Financing International Trade

By James C. Baker | Go to book overview

8

Cooperation among U.S. Trade Finance Institutions

The financial institutions, government agencies, and private associations and firms covered in Chapters 3-7 have all facilitated some aspect of trade financing for U.S. exporters. Their major objective during their many years of operations has been the expansion of U.S. exports. In many cases, one institution or agency has cooperated with another institution or agency to fulfill this objective. These collaborative efforts will be the focal point of this chapter. An evaluation of the benefits of this teamwork will be included in the discussion.


THE INTRABANK SYSTEM AND COOPERATIVE EFFORTS

In Chapter 3, the role of commercial banks in the international trade finance system was examined. Commercial banks finance the vast bulk of international trade by making loans to either the exporter or the importer. When these loans are made with a letter of credit and a draft, the lending bank, in a manner cooperates with the short-term financial markets when it accepts the draft, thus creating a banker's acceptance, and then sells it at a discount into a banker's acceptance market where a dealer sells it to an investor specializing in these short-term negotiable instruments called banker's acceptances.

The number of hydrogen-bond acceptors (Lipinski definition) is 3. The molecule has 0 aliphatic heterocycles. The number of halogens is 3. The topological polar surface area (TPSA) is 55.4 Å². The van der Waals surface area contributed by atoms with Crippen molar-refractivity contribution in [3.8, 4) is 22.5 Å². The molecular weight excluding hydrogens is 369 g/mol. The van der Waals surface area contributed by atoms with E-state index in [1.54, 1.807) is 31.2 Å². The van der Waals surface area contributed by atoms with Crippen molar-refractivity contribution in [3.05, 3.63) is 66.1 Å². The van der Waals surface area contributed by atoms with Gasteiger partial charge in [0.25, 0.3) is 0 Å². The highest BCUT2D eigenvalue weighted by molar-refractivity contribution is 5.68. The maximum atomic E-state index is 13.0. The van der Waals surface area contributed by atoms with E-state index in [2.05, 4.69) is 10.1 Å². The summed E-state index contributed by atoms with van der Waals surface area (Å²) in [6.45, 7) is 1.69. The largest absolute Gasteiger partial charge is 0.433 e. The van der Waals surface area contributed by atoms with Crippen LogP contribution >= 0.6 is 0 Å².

However, in recent years, use of the banker's acceptance has declined drastically. Other means of funding trade credits or reducing their

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Financing International Trade
Table of contents

Table of contents

  • Title Page iii
  • Contents vii
  • Illustrations ix
  • Preface xi
  • Acknowledgments xv
  • Acronyms xvii
  • 1 - Introduction to Export Trade Finance 1
  • 2 - How Financing of International Trade is Perceived 17
  • 3 - Banking and Trade Finance 27
  • 4 - The U.S. Export-Import Bank 57
  • 5 - Foreign Credit Insurance Association (Fcia) 79
  • 6 - Private Export Funding Corporation (Pefco) 91
  • 7 - U.S. and Foreign Private and Public Export-Financing Facilities 105
  • 8 - Cooperation Among U.S. Trade Finance Institutions 129
  • 9 - Major Foreign Export Credit Agencies 137
  • 10 - Evaluation of the U.S. System and Conclusions 167
  • Appendix 1 179
  • Appendix 2 181
  • Appendix 3 183
  • Selected Bibliography 189
  • Index 195
  • About the Author 200
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